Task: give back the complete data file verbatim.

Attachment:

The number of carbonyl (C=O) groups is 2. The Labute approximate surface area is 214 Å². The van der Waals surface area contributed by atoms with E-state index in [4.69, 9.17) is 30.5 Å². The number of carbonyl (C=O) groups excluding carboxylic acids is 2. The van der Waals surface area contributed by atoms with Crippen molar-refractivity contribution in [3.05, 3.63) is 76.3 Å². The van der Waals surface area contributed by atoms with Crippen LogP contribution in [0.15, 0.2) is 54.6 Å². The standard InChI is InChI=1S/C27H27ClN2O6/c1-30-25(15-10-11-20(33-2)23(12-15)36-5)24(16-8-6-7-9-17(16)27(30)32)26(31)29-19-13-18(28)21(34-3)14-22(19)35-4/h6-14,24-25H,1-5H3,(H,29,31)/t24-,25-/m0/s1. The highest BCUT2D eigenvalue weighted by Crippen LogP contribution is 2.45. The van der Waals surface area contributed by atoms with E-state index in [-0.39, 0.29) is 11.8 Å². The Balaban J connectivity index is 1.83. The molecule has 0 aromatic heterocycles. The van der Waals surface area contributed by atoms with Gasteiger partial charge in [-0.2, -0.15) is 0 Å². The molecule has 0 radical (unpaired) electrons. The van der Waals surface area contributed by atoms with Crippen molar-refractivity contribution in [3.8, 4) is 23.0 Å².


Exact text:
The number of carbonyl (C=O) groups is 2. The Labute approximate surface area is 214 Å². The van der Waals surface area contributed by atoms with E-state index in [4.69, 9.17) is 30.5 Å². The number of carbonyl (C=O) groups excluding carboxylic acids is 2. The van der Waals surface area contributed by atoms with Crippen molar-refractivity contribution in [3.05, 3.63) is 76.3 Å². The van der Waals surface area contributed by atoms with Crippen LogP contribution in [0.15, 0.2) is 54.6 Å². The standard InChI is InChI=1S/C27H27ClN2O6/c1-30-25(15-10-11-20(33-2)23(12-15)36-5)24(16-8-6-7-9-17(16)27(30)32)26(31)29-19-13-18(28)21(34-3)14-22(19)35-4/h6-14,24-25H,1-5H3,(H,29,31)/t24-,25-/m0/s1. The highest BCUT2D eigenvalue weighted by Crippen LogP contribution is 2.45. The van der Waals surface area contributed by atoms with E-state index in [-0.39, 0.29) is 11.8 Å². The Balaban J connectivity index is 1.83. The molecule has 0 aromatic heterocycles. The van der Waals surface area contributed by atoms with Gasteiger partial charge in [-0.2, -0.15) is 0 Å². The molecule has 0 radical (unpaired) electrons. The van der Waals surface area contributed by atoms with Crippen molar-refractivity contribution in [3.8, 4) is 23.0 Å².